What’s slowing down the research?

It is clear that the deep sea is a valuable resource, but there are a couple of obstacles slowing down exploration and research. First, since deep sea regions can reach 1,000 times surface pressure, samples have to be collected in special containers to ensure they aren’t damaged as they are brought to the surface. Continued research will demand the development of more advanced technology in order to gain a better understanding of deep sea ecosystem functions and processes, as well as accurately study the uniquely adapted organisms that live there. However, better technology is a double-edged sword in this case. As the deep sea becomes more accessible, the potential for exploitative activities, like mining, also increases.

Second, deep sea ecosystems take a long time to recover. Da Ros et. al. reviewed several studies in which researchers attempted deep sea restoration following simulated mining operations in the area. They found that some species only began recovering after 37 years, mainly because it took a long time for species to return to the area of disturbance. While this is an extreme case, it demonstrates the fragility of these ecosystems and indicates that the restoration process may need to be more involved than simple passive restoration.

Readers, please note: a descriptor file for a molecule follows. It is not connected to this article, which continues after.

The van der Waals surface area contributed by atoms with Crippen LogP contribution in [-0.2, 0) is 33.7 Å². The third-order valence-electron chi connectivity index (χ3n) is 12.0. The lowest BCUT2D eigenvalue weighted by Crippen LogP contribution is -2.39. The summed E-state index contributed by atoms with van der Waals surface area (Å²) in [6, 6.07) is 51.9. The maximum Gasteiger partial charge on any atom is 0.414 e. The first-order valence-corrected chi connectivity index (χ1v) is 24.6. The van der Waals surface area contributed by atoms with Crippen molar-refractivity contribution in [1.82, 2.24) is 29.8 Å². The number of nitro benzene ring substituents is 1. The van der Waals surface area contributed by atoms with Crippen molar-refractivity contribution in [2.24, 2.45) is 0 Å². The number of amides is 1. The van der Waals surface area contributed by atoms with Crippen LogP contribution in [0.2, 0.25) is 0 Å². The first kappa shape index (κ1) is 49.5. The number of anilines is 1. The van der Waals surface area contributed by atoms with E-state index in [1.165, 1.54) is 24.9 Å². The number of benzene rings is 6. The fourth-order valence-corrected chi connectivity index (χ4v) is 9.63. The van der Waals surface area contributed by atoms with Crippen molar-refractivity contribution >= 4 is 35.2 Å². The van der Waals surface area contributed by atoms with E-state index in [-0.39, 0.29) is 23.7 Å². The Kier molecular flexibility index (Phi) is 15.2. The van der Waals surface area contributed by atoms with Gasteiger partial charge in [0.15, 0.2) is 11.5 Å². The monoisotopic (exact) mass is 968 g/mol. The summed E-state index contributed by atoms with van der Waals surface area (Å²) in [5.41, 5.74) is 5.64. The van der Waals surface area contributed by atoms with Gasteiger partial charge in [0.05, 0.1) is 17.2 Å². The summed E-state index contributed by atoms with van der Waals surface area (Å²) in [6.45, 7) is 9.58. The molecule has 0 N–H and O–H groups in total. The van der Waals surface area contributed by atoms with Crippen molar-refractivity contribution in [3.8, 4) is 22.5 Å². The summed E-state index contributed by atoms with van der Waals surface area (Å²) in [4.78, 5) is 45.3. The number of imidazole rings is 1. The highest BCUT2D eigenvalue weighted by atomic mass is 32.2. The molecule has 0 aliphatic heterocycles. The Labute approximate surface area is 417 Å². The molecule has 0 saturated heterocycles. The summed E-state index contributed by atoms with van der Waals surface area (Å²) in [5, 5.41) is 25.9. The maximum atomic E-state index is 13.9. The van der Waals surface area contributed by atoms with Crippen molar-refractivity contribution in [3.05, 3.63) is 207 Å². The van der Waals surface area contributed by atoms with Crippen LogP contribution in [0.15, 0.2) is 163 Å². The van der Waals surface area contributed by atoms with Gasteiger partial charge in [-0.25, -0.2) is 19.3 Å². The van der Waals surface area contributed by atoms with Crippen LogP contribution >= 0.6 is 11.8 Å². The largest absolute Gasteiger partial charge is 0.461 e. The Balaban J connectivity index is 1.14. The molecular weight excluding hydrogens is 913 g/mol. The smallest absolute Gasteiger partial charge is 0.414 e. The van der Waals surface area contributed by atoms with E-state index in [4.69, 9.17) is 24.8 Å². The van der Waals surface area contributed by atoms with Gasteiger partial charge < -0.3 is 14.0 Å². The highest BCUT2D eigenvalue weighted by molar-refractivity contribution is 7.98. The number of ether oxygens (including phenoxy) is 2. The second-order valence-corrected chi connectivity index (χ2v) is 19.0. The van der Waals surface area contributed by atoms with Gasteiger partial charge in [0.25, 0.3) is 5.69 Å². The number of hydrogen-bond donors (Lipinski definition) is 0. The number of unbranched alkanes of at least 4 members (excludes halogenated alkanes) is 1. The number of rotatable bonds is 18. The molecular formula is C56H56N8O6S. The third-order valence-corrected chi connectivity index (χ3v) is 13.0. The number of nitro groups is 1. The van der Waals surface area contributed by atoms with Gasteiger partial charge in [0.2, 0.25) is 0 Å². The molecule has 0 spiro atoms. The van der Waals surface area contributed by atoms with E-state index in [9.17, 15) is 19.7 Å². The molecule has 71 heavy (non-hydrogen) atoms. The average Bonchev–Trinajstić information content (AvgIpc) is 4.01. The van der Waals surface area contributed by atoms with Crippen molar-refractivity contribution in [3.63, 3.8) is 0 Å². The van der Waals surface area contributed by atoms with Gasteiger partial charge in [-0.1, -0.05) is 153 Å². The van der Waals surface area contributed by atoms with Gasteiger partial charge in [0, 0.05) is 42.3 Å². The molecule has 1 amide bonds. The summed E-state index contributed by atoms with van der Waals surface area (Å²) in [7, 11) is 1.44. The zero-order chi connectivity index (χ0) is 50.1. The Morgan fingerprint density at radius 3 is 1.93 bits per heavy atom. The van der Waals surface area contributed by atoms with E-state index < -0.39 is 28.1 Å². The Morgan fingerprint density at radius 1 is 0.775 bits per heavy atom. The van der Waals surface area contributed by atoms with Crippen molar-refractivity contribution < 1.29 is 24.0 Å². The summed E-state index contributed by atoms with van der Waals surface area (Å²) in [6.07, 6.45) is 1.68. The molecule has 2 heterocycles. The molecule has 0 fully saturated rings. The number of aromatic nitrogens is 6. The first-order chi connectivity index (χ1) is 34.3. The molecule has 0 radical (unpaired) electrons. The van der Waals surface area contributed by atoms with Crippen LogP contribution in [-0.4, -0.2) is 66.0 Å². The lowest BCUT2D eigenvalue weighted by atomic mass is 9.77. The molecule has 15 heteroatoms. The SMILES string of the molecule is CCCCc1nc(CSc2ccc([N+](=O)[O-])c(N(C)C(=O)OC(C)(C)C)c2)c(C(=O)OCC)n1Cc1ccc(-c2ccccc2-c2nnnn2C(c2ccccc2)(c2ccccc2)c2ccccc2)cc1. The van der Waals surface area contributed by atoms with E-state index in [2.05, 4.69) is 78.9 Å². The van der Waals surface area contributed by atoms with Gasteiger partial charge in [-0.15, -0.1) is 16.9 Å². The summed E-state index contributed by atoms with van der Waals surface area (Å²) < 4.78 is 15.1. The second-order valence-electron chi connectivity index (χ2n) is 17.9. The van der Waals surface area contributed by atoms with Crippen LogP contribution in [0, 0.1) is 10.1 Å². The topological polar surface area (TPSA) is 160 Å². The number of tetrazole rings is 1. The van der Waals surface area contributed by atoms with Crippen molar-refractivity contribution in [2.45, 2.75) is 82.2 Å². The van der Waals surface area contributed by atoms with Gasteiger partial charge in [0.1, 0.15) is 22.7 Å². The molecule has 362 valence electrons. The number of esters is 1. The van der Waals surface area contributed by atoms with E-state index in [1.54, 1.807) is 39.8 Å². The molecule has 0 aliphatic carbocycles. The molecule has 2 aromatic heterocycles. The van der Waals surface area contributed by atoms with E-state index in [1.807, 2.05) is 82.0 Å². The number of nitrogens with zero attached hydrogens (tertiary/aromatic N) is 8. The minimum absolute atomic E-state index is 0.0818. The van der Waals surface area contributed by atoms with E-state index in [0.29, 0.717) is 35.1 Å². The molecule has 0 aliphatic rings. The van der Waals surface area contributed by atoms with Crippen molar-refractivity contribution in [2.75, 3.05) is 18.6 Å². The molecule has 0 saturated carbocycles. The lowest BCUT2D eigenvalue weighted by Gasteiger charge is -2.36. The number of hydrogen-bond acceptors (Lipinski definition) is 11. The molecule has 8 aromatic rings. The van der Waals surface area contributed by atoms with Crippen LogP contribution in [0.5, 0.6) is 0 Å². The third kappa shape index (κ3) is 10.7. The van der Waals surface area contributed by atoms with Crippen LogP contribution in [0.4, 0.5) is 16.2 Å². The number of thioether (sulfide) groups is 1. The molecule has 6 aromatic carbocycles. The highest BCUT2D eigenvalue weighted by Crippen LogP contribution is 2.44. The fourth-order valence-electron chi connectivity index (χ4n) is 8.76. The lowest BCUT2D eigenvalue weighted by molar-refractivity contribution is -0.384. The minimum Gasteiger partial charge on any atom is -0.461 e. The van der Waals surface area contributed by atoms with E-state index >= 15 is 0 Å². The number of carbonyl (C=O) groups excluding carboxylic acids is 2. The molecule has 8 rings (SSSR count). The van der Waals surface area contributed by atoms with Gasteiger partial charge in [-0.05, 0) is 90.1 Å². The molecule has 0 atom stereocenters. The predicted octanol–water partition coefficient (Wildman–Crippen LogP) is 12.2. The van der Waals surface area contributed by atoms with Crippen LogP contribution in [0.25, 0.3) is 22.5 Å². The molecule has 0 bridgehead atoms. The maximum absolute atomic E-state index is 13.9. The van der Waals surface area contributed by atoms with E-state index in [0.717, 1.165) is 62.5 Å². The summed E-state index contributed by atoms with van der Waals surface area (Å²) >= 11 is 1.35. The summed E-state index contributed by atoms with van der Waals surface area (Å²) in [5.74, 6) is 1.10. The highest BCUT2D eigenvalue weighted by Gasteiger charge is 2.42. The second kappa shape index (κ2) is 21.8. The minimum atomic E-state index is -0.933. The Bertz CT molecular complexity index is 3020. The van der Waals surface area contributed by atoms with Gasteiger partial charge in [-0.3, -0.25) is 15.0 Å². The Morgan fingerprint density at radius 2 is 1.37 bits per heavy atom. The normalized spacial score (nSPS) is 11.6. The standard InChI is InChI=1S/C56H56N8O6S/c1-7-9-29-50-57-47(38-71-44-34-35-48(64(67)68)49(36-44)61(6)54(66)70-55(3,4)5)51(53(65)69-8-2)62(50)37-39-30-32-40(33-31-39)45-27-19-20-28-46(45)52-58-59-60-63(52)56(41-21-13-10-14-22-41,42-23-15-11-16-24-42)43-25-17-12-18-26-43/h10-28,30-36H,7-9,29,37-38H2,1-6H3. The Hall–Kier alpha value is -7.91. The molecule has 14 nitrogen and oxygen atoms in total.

The third issue is cost. The authors estimate that restoration could cost between 0.8 to 1.6 million USD per hectare (1 km2 = 100 hectares). That’s pretty steep, considering shallow marine ecosystem restoration only costs about one-fourth as much.  And with the size and breadth deep sea ecosystems, procuring funding for further research and restoration could be a daunting task.

While the costs of deep sea restoration are somewhat easy to estimate, the direct benefits associated with deep sea restoration are harder to specify. The deep sea provides important supporting ecosystem services, but the socio-economic benefits associated with restoration may not be evident at first glance. The authors list several important supporting ecosystem services the deep sea provides, such as decomposing organic matter, supporting biodiversity and cycling nutrients.

Restoring the deep sea:

Based on these challenges, Da Ros et. al. outline a few possible actions for ways to restore deep sea ecosystems. Generally, they advocate for active restoration on a broad scale, stating that restoration projects need to implement solutions rather than simply protecting an area from further exploitation. Current active restoration projects mostly focus on transplanting and restoring deep-water coral populations. Projects like Marine Ecosystem Restoration in Changing European Seas (MERCES) perform valuable research while restoring coral habitats on the seafloor, and the authors believe more initiatives similar to MERCES will greatly improve international restoration efforts in the deep sea.